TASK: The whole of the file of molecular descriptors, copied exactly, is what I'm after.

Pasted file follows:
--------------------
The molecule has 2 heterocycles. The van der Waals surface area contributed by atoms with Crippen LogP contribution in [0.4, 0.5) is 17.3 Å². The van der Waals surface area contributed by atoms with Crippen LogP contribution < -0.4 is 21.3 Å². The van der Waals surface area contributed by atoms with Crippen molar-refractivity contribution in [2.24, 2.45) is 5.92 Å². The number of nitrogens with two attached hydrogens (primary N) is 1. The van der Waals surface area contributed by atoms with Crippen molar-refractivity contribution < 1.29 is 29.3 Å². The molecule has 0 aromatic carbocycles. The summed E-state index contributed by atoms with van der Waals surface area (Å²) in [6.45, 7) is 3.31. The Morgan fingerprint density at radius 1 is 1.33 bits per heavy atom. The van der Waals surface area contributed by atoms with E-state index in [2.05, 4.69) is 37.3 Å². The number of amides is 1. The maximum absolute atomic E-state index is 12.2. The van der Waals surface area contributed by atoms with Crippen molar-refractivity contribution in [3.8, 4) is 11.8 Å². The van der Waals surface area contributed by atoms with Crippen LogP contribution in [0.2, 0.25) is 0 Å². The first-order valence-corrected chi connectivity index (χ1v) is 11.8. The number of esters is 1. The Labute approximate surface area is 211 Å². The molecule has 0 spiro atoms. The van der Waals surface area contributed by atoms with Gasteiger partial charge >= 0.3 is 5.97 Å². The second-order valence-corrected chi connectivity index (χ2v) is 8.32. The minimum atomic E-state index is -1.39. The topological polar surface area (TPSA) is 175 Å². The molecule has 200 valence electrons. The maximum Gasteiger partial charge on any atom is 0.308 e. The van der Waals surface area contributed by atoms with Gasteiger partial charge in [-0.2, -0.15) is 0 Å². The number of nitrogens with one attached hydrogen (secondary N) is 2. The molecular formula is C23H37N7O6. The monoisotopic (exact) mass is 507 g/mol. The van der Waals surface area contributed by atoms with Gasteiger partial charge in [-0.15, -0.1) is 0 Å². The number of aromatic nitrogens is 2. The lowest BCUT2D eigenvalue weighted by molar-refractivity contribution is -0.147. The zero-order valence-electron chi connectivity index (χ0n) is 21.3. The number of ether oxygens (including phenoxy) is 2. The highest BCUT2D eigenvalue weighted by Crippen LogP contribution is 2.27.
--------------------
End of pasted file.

The molecule has 2 heterocycles. The van der Waals surface area contributed by atoms with Crippen LogP contribution in [0.4, 0.5) is 17.3 Å². The van der Waals surface area contributed by atoms with Crippen LogP contribution < -0.4 is 21.3 Å². The van der Waals surface area contributed by atoms with Crippen molar-refractivity contribution in [2.24, 2.45) is 5.92 Å². The number of nitrogens with two attached hydrogens (primary N) is 1. The van der Waals surface area contributed by atoms with Crippen molar-refractivity contribution < 1.29 is 29.3 Å². The molecule has 0 aromatic carbocycles. The summed E-state index contributed by atoms with van der Waals surface area (Å²) in [6.45, 7) is 3.31. The Morgan fingerprint density at radius 1 is 1.33 bits per heavy atom. The van der Waals surface area contributed by atoms with E-state index in [2.05, 4.69) is 37.3 Å². The number of amides is 1. The maximum absolute atomic E-state index is 12.2. The van der Waals surface area contributed by atoms with Crippen molar-refractivity contribution in [3.8, 4) is 11.8 Å². The van der Waals surface area contributed by atoms with Crippen LogP contribution in [0.2, 0.25) is 0 Å². The first-order valence-corrected chi connectivity index (χ1v) is 11.8. The number of esters is 1. The Labute approximate surface area is 211 Å². The molecule has 0 spiro atoms. The van der Waals surface area contributed by atoms with Gasteiger partial charge >= 0.3 is 5.97 Å². The second-order valence-corrected chi connectivity index (χ2v) is 8.32. The minimum atomic E-state index is -1.39. The topological polar surface area (TPSA) is 175 Å². The molecule has 200 valence electrons. The maximum Gasteiger partial charge on any atom is 0.308 e. The van der Waals surface area contributed by atoms with Gasteiger partial charge in [-0.2, -0.15) is 0 Å². The number of nitrogens with one attached hydrogen (secondary N) is 2. The molecular formula is C23H37N7O6. The monoisotopic (exact) mass is 507 g/mol. The van der Waals surface area contributed by atoms with Gasteiger partial charge in [-0.15, -0.1) is 0 Å². The number of aromatic nitrogens is 2. The lowest BCUT2D eigenvalue weighted by molar-refractivity contribution is -0.147. The zero-order valence-electron chi connectivity index (χ0n) is 21.3. The number of ether oxygens (including phenoxy) is 2. The highest BCUT2D eigenvalue weighted by Crippen LogP contribution is 2.27.